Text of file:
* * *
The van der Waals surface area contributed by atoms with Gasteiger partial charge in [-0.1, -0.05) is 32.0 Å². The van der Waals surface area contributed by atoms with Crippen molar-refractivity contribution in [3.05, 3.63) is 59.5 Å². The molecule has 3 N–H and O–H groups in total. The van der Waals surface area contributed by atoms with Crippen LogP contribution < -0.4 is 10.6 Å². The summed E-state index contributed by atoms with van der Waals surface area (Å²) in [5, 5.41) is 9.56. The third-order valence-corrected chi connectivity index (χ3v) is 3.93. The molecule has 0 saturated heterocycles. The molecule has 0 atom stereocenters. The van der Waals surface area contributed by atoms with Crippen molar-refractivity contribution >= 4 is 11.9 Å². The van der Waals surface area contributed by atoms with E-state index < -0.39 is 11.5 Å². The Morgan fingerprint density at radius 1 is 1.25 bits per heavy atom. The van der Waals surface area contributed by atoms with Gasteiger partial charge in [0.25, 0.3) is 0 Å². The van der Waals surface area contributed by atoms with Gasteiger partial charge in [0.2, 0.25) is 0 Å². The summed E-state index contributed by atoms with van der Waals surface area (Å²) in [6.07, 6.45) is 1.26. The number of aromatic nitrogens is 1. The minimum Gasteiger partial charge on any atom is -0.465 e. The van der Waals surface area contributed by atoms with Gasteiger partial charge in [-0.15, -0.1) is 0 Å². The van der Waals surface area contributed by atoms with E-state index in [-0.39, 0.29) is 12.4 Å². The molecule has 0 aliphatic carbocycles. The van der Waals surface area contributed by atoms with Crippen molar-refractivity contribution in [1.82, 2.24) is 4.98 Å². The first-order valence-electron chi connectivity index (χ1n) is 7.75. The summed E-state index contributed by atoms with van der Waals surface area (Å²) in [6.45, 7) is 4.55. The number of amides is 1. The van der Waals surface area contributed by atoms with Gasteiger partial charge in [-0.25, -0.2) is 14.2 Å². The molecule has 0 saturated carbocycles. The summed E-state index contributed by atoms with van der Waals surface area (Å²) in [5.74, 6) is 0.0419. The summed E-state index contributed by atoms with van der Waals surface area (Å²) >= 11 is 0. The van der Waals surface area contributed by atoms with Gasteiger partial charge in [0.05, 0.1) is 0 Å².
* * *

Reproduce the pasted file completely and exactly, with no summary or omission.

The van der Waals surface area contributed by atoms with Gasteiger partial charge in [-0.1, -0.05) is 32.0 Å². The van der Waals surface area contributed by atoms with Crippen molar-refractivity contribution in [3.05, 3.63) is 59.5 Å². The molecule has 3 N–H and O–H groups in total. The van der Waals surface area contributed by atoms with Crippen LogP contribution < -0.4 is 10.6 Å². The summed E-state index contributed by atoms with van der Waals surface area (Å²) in [5, 5.41) is 9.56. The third-order valence-corrected chi connectivity index (χ3v) is 3.93. The molecule has 0 saturated heterocycles. The molecule has 0 atom stereocenters. The van der Waals surface area contributed by atoms with Crippen molar-refractivity contribution >= 4 is 11.9 Å². The van der Waals surface area contributed by atoms with E-state index < -0.39 is 11.5 Å². The Morgan fingerprint density at radius 1 is 1.25 bits per heavy atom. The van der Waals surface area contributed by atoms with Gasteiger partial charge in [0.25, 0.3) is 0 Å². The van der Waals surface area contributed by atoms with Gasteiger partial charge in [0.2, 0.25) is 0 Å². The summed E-state index contributed by atoms with van der Waals surface area (Å²) in [6.07, 6.45) is 1.26. The number of aromatic nitrogens is 1. The minimum Gasteiger partial charge on any atom is -0.465 e. The van der Waals surface area contributed by atoms with Gasteiger partial charge in [-0.15, -0.1) is 0 Å². The van der Waals surface area contributed by atoms with E-state index in [-0.39, 0.29) is 12.4 Å². The molecule has 0 aliphatic carbocycles. The van der Waals surface area contributed by atoms with Crippen molar-refractivity contribution in [1.82, 2.24) is 4.98 Å². The first-order valence-electron chi connectivity index (χ1n) is 7.75. The summed E-state index contributed by atoms with van der Waals surface area (Å²) in [6.45, 7) is 4.55. The number of amides is 1. The van der Waals surface area contributed by atoms with Gasteiger partial charge in [-0.25, -0.2) is 14.2 Å². The molecule has 0 saturated carbocycles. The summed E-state index contributed by atoms with van der Waals surface area (Å²) in [5.74, 6) is 0.0419. The summed E-state index contributed by atoms with van der Waals surface area (Å²) >= 11 is 0. The van der Waals surface area contributed by atoms with Gasteiger partial charge in [0.05, 0.1) is 0 Å².